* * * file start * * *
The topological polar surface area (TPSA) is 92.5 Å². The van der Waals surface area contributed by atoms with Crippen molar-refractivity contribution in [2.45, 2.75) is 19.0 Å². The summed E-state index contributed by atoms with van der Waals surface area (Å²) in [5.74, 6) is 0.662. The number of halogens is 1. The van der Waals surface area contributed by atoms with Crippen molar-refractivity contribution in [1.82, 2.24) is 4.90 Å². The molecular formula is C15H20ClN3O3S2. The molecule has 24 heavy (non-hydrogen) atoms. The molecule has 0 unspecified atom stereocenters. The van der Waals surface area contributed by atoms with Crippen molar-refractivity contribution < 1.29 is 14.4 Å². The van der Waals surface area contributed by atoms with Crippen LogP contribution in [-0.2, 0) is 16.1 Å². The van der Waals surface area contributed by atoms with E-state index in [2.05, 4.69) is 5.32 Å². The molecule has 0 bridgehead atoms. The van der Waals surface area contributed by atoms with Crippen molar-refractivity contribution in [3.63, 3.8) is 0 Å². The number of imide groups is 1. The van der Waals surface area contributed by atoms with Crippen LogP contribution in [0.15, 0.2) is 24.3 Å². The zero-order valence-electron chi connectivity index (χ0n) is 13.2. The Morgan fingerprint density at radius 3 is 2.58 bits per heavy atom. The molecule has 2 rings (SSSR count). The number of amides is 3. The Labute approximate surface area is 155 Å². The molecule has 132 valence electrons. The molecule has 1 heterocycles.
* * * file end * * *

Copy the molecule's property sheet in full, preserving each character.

The topological polar surface area (TPSA) is 92.5 Å². The van der Waals surface area contributed by atoms with Crippen molar-refractivity contribution in [2.45, 2.75) is 19.0 Å². The summed E-state index contributed by atoms with van der Waals surface area (Å²) in [5.74, 6) is 0.662. The number of halogens is 1. The van der Waals surface area contributed by atoms with Crippen molar-refractivity contribution in [1.82, 2.24) is 4.90 Å². The molecular formula is C15H20ClN3O3S2. The molecule has 24 heavy (non-hydrogen) atoms. The molecule has 0 unspecified atom stereocenters. The van der Waals surface area contributed by atoms with Crippen molar-refractivity contribution < 1.29 is 14.4 Å². The van der Waals surface area contributed by atoms with Crippen LogP contribution in [-0.2, 0) is 16.1 Å². The van der Waals surface area contributed by atoms with E-state index in [2.05, 4.69) is 5.32 Å². The molecule has 0 bridgehead atoms. The van der Waals surface area contributed by atoms with Crippen molar-refractivity contribution in [3.63, 3.8) is 0 Å². The number of imide groups is 1. The van der Waals surface area contributed by atoms with Crippen LogP contribution in [0.15, 0.2) is 24.3 Å². The zero-order valence-electron chi connectivity index (χ0n) is 13.2. The Morgan fingerprint density at radius 3 is 2.58 bits per heavy atom. The molecule has 2 rings (SSSR count). The number of amides is 3. The Labute approximate surface area is 155 Å². The molecule has 132 valence electrons. The molecule has 1 heterocycles.